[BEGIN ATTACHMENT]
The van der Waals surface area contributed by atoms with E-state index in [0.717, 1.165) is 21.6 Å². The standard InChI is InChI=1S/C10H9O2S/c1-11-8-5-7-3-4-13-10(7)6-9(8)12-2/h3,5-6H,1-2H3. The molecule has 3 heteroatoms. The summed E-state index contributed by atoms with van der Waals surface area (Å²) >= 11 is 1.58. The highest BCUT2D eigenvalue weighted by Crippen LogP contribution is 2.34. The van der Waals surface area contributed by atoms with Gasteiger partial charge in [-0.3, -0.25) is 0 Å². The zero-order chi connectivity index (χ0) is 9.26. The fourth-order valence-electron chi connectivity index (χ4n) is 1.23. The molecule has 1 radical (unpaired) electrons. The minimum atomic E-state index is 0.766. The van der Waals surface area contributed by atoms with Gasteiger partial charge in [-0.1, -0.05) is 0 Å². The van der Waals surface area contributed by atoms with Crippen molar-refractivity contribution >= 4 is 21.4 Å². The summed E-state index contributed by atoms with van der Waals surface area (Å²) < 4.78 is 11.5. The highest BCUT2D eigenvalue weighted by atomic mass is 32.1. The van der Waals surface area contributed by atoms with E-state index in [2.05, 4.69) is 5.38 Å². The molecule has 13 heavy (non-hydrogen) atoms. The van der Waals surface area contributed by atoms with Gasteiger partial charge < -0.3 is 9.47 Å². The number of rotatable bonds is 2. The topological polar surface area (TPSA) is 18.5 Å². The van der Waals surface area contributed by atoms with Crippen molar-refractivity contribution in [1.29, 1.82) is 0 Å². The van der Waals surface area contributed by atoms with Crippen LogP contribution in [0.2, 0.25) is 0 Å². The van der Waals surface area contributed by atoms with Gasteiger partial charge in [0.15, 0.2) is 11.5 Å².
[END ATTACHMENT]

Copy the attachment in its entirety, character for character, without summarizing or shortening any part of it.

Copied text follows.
The van der Waals surface area contributed by atoms with E-state index in [0.717, 1.165) is 21.6 Å². The standard InChI is InChI=1S/C10H9O2S/c1-11-8-5-7-3-4-13-10(7)6-9(8)12-2/h3,5-6H,1-2H3. The molecule has 3 heteroatoms. The summed E-state index contributed by atoms with van der Waals surface area (Å²) >= 11 is 1.58. The highest BCUT2D eigenvalue weighted by Crippen LogP contribution is 2.34. The van der Waals surface area contributed by atoms with Gasteiger partial charge in [-0.3, -0.25) is 0 Å². The zero-order chi connectivity index (χ0) is 9.26. The fourth-order valence-electron chi connectivity index (χ4n) is 1.23. The molecule has 1 radical (unpaired) electrons. The minimum atomic E-state index is 0.766. The van der Waals surface area contributed by atoms with Gasteiger partial charge in [-0.1, -0.05) is 0 Å². The van der Waals surface area contributed by atoms with Crippen molar-refractivity contribution >= 4 is 21.4 Å². The summed E-state index contributed by atoms with van der Waals surface area (Å²) < 4.78 is 11.5. The highest BCUT2D eigenvalue weighted by atomic mass is 32.1. The van der Waals surface area contributed by atoms with E-state index in [2.05, 4.69) is 5.38 Å². The molecule has 13 heavy (non-hydrogen) atoms. The van der Waals surface area contributed by atoms with Gasteiger partial charge < -0.3 is 9.47 Å². The number of rotatable bonds is 2. The topological polar surface area (TPSA) is 18.5 Å². The van der Waals surface area contributed by atoms with Crippen molar-refractivity contribution in [1.29, 1.82) is 0 Å². The van der Waals surface area contributed by atoms with Crippen LogP contribution in [0.2, 0.25) is 0 Å². The van der Waals surface area contributed by atoms with Gasteiger partial charge in [0.15, 0.2) is 11.5 Å².